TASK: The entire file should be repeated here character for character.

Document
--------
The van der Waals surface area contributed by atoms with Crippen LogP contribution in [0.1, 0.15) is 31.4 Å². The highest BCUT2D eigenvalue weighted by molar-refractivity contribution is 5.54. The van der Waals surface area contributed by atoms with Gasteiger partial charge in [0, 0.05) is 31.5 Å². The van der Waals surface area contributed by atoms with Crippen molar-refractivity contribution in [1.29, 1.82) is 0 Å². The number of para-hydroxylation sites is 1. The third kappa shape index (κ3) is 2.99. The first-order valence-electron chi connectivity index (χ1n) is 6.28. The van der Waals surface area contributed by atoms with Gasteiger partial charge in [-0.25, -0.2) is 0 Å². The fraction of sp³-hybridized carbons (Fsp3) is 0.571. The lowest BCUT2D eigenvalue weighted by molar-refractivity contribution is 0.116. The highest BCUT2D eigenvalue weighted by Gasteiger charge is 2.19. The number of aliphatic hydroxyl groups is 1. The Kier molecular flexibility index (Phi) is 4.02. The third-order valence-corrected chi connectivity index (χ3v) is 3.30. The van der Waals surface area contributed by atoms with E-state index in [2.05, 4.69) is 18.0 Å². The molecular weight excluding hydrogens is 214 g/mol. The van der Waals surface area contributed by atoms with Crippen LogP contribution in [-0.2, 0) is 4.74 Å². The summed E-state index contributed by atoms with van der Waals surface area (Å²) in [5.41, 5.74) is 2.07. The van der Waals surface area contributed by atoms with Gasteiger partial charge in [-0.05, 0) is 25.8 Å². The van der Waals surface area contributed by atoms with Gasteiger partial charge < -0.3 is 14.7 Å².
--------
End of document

The van der Waals surface area contributed by atoms with Crippen LogP contribution in [0.1, 0.15) is 31.4 Å². The highest BCUT2D eigenvalue weighted by molar-refractivity contribution is 5.54. The van der Waals surface area contributed by atoms with Gasteiger partial charge in [0, 0.05) is 31.5 Å². The van der Waals surface area contributed by atoms with Crippen molar-refractivity contribution in [1.29, 1.82) is 0 Å². The number of para-hydroxylation sites is 1. The third kappa shape index (κ3) is 2.99. The first-order valence-electron chi connectivity index (χ1n) is 6.28. The van der Waals surface area contributed by atoms with Gasteiger partial charge in [-0.25, -0.2) is 0 Å². The fraction of sp³-hybridized carbons (Fsp3) is 0.571. The lowest BCUT2D eigenvalue weighted by molar-refractivity contribution is 0.116. The highest BCUT2D eigenvalue weighted by Gasteiger charge is 2.19. The number of aliphatic hydroxyl groups is 1. The Kier molecular flexibility index (Phi) is 4.02. The third-order valence-corrected chi connectivity index (χ3v) is 3.30. The van der Waals surface area contributed by atoms with E-state index in [2.05, 4.69) is 18.0 Å². The molecular weight excluding hydrogens is 214 g/mol. The van der Waals surface area contributed by atoms with Crippen LogP contribution in [-0.2, 0) is 4.74 Å². The summed E-state index contributed by atoms with van der Waals surface area (Å²) in [5.41, 5.74) is 2.07. The van der Waals surface area contributed by atoms with Gasteiger partial charge in [-0.05, 0) is 25.8 Å². The van der Waals surface area contributed by atoms with Gasteiger partial charge < -0.3 is 14.7 Å².